Seattle Requires New Permit for Shell's Arctic Drill Ship to Moor, but May Not Issue It


A drill ship that Shell intends to use to drill oil wells in Arctic waters off Alaska cannot be moored at the Port of Seattle without a new permit, Seattle city officials said Monday.

The Polar Pioneer drill ship and its accompanying tugboats do not -- for now -- belong at the port's Terminal 5, a site currently devoted to cargo ships, Seattle's Department of Planning and Development said in a finding released Monday.

The port lease held by Shell contractor Foss Maritime covers only cargo operations, not moorage and maintenance of oil rigs and oil-related vessels, the department said in its finding.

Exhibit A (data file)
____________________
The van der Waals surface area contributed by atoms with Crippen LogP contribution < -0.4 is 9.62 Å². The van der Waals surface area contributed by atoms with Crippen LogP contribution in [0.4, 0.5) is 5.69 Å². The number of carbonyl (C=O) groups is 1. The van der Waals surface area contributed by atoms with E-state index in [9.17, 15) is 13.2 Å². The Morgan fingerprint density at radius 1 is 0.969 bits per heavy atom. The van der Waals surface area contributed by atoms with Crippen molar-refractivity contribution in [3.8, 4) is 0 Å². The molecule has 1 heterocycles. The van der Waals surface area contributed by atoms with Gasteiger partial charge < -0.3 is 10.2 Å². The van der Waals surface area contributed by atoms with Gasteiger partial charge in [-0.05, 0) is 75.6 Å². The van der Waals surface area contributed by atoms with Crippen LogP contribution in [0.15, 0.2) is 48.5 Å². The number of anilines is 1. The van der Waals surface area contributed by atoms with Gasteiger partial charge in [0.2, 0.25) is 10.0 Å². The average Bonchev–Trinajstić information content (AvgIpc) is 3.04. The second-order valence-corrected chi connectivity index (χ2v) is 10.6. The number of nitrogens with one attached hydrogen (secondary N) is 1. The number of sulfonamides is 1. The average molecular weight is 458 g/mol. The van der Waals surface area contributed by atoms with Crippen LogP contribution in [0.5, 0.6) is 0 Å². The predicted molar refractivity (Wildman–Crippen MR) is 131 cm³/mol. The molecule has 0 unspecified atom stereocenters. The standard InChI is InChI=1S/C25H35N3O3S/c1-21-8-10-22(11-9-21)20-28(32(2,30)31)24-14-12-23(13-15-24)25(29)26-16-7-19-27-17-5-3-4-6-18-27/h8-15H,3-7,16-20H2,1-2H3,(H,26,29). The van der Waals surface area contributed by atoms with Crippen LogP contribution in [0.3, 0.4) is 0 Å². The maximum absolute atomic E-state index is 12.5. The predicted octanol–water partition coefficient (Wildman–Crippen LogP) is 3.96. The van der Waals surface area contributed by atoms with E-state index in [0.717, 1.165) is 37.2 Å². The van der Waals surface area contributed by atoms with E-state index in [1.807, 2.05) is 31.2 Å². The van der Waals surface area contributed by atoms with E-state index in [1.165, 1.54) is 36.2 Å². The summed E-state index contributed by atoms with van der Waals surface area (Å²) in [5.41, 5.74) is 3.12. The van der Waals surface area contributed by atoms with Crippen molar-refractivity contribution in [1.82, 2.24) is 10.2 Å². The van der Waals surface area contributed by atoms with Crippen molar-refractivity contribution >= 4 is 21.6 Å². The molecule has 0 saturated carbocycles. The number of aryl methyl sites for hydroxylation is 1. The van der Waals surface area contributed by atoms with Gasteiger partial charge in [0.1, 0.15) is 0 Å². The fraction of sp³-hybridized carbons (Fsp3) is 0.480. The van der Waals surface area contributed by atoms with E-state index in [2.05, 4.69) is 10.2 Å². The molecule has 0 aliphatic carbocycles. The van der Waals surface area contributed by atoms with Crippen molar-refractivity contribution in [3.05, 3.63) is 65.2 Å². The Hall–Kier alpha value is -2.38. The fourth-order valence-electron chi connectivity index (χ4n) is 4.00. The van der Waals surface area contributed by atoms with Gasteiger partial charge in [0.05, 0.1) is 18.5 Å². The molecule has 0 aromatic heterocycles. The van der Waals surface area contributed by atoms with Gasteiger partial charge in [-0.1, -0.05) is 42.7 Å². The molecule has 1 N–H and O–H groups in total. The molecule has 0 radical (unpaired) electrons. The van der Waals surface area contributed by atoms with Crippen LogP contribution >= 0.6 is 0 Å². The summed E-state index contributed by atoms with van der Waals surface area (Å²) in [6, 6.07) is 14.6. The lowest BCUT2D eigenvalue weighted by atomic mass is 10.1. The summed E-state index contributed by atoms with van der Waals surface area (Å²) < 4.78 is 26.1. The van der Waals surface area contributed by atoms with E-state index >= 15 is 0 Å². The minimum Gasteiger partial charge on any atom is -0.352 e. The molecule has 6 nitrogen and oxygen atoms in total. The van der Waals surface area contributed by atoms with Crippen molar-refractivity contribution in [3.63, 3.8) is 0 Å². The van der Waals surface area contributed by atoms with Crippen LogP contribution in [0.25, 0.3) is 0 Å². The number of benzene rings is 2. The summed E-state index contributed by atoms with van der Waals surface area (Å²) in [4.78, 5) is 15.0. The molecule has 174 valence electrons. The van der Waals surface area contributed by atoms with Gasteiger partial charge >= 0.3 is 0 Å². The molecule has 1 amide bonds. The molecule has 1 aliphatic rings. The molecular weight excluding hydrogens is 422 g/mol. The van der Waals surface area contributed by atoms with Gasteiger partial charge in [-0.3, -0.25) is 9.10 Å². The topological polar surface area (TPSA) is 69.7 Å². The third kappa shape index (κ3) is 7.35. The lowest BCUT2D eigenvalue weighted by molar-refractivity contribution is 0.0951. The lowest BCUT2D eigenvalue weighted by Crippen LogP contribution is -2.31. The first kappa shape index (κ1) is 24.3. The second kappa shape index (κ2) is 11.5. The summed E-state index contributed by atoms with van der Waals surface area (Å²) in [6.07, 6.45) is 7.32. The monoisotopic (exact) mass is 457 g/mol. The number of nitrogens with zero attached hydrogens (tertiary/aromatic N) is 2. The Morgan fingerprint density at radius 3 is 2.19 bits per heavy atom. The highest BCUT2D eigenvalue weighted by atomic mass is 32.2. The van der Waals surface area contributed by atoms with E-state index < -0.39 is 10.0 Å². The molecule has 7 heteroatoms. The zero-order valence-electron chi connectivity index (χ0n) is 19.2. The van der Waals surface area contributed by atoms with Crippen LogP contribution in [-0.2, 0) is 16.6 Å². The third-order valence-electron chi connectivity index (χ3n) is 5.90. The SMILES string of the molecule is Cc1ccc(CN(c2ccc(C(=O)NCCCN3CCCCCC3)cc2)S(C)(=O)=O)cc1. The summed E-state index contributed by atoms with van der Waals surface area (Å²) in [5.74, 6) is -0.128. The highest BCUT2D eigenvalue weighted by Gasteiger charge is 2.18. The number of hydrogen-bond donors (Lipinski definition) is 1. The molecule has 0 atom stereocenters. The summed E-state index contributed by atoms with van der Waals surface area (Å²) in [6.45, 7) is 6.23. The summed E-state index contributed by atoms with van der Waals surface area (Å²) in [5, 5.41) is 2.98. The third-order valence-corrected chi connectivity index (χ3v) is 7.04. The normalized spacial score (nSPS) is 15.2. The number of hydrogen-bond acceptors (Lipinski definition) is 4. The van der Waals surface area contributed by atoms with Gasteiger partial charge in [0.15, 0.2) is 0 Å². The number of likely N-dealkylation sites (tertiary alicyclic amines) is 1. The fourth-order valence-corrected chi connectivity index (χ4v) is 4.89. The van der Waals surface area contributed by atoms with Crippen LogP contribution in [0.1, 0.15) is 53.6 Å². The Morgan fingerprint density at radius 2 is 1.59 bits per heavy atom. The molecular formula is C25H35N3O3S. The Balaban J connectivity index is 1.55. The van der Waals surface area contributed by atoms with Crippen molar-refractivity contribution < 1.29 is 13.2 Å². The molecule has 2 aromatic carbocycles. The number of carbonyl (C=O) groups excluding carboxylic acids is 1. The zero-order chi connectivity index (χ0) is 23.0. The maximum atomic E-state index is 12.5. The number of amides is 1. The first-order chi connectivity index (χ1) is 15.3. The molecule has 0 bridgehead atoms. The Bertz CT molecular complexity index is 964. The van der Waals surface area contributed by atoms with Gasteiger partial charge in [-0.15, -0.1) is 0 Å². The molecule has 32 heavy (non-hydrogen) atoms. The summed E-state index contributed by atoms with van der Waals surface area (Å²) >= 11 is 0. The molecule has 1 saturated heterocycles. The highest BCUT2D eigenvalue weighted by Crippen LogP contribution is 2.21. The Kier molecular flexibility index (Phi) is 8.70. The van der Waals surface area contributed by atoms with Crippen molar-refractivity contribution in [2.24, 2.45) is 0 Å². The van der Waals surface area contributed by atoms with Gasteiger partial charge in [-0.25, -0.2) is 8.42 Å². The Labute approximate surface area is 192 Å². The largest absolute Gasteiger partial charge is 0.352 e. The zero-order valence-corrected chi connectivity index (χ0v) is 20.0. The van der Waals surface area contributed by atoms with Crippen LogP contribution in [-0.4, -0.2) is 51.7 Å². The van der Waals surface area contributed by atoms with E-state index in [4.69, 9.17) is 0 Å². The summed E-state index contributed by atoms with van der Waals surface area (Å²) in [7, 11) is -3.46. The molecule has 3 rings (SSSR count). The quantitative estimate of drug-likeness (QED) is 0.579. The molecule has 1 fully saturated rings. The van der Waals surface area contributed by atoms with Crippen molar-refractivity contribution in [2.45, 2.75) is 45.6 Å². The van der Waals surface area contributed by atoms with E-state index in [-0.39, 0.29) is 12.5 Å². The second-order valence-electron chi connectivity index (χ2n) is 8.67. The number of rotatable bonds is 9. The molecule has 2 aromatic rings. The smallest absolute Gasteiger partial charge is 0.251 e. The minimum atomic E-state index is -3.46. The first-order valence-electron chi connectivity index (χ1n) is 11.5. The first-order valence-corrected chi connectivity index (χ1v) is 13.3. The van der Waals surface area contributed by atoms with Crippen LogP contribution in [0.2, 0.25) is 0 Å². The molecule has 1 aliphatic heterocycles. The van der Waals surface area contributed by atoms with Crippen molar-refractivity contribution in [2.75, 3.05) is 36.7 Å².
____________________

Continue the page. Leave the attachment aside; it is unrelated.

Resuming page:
For Foss to use its lease to moor the Polar Pioneer and its tugs at the terminal, the port must obtain a new permit, the department said in its findings.

That process could take "several weeks," said Jason Kelly, a spokesman for Seattle Mayor Ed Murray.

The lease Foss holds was intended to allow the company to use the port terminal to moor the Polar Pioneer and its tugs for up to six months of the year, the period when drilling is not occurring.

Shell's reaction to the finding was terse. "We are reviewing the interpretation," the company said in a statement sent by Alaska spokeswoman Megan Baldino.

The Polar Pioneer is one of two drill ships that Shell has contracted to operate in the remote Chukchi Sea off northwestern Alaska. The other drill ship Shell plans to use is the Noble Discoverer.